For Giordano Bruno

(For not renouncing eight statements, Bruno was burned at the stake on this day, February 17, in the year 1600 at the Campo de’ Fiori, Rome)

I refuse to renounce my writings.
     Words revolve around worlds.
I refuse to renounce my beliefs.
     Each leans along the other.
I refuse to renounce the work of my mind.
     My teachers lived and died to shape what I know.

I affirm: the beautiful earth rounds the fiery sun.
     The light moved across my face this morning as I lay in my cell.
I affirm: the world has a soul and all matter derives therefrom.
     My mother and I screamed together when my soul-full body arrived.
I affirm: all reality is accompanied by a spirit and an intelligence.
     The breezes crossing the seven hills of Rome bring voices from Tuscany.
I affirm: the bread and the wine are bread and wine.
     Sister Paolina’s slipper-shaped ciabatta tastes of heaven.
I affirm: the earth moves.
     How many times have I injured the bare ground when falling?
I affirm: the infinity of the stars and the infinite number of planets.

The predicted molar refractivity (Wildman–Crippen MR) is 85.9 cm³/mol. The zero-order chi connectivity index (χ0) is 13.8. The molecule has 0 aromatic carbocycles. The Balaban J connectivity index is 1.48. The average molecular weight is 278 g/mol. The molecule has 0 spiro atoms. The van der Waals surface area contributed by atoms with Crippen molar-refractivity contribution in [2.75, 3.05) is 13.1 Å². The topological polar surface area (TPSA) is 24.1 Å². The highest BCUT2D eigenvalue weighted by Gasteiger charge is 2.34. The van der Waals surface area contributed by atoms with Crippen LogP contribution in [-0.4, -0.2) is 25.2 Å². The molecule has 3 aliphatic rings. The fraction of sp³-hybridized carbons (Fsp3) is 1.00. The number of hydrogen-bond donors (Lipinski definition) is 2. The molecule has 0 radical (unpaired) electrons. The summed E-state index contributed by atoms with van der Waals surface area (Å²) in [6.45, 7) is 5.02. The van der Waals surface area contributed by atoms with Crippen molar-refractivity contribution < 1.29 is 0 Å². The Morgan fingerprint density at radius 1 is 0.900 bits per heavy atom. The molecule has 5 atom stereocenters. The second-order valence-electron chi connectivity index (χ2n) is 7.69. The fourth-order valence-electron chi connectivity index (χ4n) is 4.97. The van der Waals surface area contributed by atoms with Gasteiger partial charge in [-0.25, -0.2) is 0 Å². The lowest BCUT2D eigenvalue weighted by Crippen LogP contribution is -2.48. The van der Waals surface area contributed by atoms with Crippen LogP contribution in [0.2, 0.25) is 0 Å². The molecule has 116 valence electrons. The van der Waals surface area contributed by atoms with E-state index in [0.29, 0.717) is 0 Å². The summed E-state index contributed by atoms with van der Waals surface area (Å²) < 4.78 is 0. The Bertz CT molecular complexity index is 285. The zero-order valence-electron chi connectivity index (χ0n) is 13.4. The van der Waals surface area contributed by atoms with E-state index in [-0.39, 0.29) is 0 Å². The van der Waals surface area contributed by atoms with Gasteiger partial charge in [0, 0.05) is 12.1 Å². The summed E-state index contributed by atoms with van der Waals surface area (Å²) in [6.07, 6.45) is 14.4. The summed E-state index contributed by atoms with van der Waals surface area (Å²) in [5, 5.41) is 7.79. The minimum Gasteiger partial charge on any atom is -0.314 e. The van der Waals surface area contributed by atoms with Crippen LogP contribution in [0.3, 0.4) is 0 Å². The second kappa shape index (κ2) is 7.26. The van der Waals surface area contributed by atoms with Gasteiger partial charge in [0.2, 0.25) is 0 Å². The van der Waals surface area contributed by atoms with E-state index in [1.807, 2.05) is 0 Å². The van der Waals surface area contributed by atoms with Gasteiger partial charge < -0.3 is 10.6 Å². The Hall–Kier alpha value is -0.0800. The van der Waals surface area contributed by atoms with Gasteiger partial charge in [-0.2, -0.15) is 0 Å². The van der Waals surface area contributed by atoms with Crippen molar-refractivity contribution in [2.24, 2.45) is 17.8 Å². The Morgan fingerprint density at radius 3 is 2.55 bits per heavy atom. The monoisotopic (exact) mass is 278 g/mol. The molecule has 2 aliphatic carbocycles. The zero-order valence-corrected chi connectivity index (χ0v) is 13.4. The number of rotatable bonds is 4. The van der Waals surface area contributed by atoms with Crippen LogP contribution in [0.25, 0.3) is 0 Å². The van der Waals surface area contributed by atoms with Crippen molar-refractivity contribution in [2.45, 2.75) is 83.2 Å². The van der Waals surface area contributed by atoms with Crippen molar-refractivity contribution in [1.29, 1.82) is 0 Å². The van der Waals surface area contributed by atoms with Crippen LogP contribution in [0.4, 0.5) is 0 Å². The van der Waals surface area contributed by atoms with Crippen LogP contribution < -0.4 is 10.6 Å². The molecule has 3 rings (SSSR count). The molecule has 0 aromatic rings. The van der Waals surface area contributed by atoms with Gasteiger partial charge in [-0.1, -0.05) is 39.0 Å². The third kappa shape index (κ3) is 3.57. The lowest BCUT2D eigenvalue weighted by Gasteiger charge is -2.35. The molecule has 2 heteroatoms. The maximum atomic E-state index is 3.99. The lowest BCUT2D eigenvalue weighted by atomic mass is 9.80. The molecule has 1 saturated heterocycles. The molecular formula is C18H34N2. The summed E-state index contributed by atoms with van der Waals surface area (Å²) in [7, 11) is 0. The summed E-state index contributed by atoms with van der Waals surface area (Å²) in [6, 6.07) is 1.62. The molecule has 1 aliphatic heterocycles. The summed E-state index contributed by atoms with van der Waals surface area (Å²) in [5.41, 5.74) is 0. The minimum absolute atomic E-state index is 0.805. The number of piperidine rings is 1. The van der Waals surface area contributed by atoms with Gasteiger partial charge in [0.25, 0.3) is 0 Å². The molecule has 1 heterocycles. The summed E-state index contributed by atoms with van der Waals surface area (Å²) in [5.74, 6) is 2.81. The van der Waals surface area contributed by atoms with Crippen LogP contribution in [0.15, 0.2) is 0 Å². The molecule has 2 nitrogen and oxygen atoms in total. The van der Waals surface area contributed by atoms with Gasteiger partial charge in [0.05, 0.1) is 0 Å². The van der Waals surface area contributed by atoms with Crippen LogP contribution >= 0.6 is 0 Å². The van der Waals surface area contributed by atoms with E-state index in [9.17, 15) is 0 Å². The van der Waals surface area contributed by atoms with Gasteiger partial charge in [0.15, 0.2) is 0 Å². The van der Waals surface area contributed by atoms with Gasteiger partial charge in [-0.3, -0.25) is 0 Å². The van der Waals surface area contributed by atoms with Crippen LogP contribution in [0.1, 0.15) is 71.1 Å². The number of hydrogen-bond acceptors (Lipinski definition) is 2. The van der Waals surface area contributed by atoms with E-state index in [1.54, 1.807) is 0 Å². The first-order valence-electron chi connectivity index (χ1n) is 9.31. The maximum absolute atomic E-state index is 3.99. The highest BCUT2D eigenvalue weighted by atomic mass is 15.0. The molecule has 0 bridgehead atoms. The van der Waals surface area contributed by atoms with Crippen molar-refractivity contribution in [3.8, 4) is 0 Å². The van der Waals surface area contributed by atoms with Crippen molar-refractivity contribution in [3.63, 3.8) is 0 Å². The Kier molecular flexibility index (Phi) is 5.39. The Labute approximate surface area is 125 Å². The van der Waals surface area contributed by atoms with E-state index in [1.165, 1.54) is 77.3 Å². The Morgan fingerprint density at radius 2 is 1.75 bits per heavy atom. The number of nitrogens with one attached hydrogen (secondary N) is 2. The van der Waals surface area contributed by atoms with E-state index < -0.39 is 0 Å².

Counting the lights in the endless night sky never ends.
I affirm: the spirit and the body are one. 
     Cut by a knife, I bleed.  Cut by a word, I bleed.
I affirm: the stars are messengers and interpreters of the ways of God.
     Just look up.

“Perchance you - who pronounce my sentence - 
are in greater fear than I who receive it.”

May the fire of my burning body 
in the Field of Flowers flare 
brighter than the sun on that day.

An Experiment

An experiment: put the face 
of the quarter moon on the rising sun
to see if there really is a deck of cards
inside a cutout Bible that the holy man
after Sunday service pulls off his top shelf
with news of a bottle of the good stuff 
to pass the deal and begin again 
the game contrived from birth 
to see who crosses the start line last 
running the wrong way with one hand 
raised waving to the crowd and in the other 
holding the queen of spaced.

Is there a thing of which it is said, “See this is new?” – Ecclesiastes 1:10

Maker of all things new,
does finishing the work of creation on the seventh day
mean nothing thereafter is new?
Or, does the Teacher mean:
though the spectacle changes,
human's need for spectacle remains nothing new?
Silly, hypothetical questions aside,
some folks, creators of the wacky and the weird,
give two and two together away
as if the sum were five.
Give us an abacus for truth.